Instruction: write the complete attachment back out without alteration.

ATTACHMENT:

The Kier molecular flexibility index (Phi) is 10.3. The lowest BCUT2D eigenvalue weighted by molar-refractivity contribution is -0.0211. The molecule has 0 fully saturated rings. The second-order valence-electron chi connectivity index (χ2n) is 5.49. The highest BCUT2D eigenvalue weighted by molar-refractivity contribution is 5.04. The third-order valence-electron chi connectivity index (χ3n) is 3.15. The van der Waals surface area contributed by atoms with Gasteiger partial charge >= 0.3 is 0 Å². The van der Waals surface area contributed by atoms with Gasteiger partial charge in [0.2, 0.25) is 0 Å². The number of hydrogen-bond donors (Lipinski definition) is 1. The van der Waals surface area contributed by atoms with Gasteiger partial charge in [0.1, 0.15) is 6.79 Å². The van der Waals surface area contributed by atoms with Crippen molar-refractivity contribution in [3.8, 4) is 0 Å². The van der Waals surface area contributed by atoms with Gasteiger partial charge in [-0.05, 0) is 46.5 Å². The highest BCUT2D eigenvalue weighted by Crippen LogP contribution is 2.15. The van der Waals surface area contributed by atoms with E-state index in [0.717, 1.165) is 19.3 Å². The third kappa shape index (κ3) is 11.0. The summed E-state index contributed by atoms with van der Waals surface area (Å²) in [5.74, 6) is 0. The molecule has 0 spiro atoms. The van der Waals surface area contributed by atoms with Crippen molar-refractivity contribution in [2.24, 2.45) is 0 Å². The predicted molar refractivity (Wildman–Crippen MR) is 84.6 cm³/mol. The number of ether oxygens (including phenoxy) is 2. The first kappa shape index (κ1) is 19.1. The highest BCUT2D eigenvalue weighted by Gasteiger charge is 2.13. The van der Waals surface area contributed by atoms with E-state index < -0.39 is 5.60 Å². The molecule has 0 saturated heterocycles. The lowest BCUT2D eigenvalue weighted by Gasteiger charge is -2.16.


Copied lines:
The Kier molecular flexibility index (Phi) is 10.3. The lowest BCUT2D eigenvalue weighted by molar-refractivity contribution is -0.0211. The molecule has 0 fully saturated rings. The second-order valence-electron chi connectivity index (χ2n) is 5.49. The highest BCUT2D eigenvalue weighted by molar-refractivity contribution is 5.04. The third-order valence-electron chi connectivity index (χ3n) is 3.15. The van der Waals surface area contributed by atoms with Gasteiger partial charge >= 0.3 is 0 Å². The van der Waals surface area contributed by atoms with Gasteiger partial charge in [0.2, 0.25) is 0 Å². The number of hydrogen-bond donors (Lipinski definition) is 1. The van der Waals surface area contributed by atoms with Gasteiger partial charge in [0.1, 0.15) is 6.79 Å². The van der Waals surface area contributed by atoms with Crippen molar-refractivity contribution in [3.8, 4) is 0 Å². The van der Waals surface area contributed by atoms with Gasteiger partial charge in [-0.05, 0) is 46.5 Å². The highest BCUT2D eigenvalue weighted by Crippen LogP contribution is 2.15. The van der Waals surface area contributed by atoms with E-state index in [0.717, 1.165) is 19.3 Å². The third kappa shape index (κ3) is 11.0. The summed E-state index contributed by atoms with van der Waals surface area (Å²) in [5.74, 6) is 0. The molecule has 0 spiro atoms. The van der Waals surface area contributed by atoms with Crippen molar-refractivity contribution in [2.24, 2.45) is 0 Å². The predicted molar refractivity (Wildman–Crippen MR) is 84.6 cm³/mol. The number of ether oxygens (including phenoxy) is 2. The first kappa shape index (κ1) is 19.1. The highest BCUT2D eigenvalue weighted by Gasteiger charge is 2.13. The van der Waals surface area contributed by atoms with E-state index < -0.39 is 5.60 Å². The molecule has 0 saturated heterocycles. The lowest BCUT2D eigenvalue weighted by Gasteiger charge is -2.16.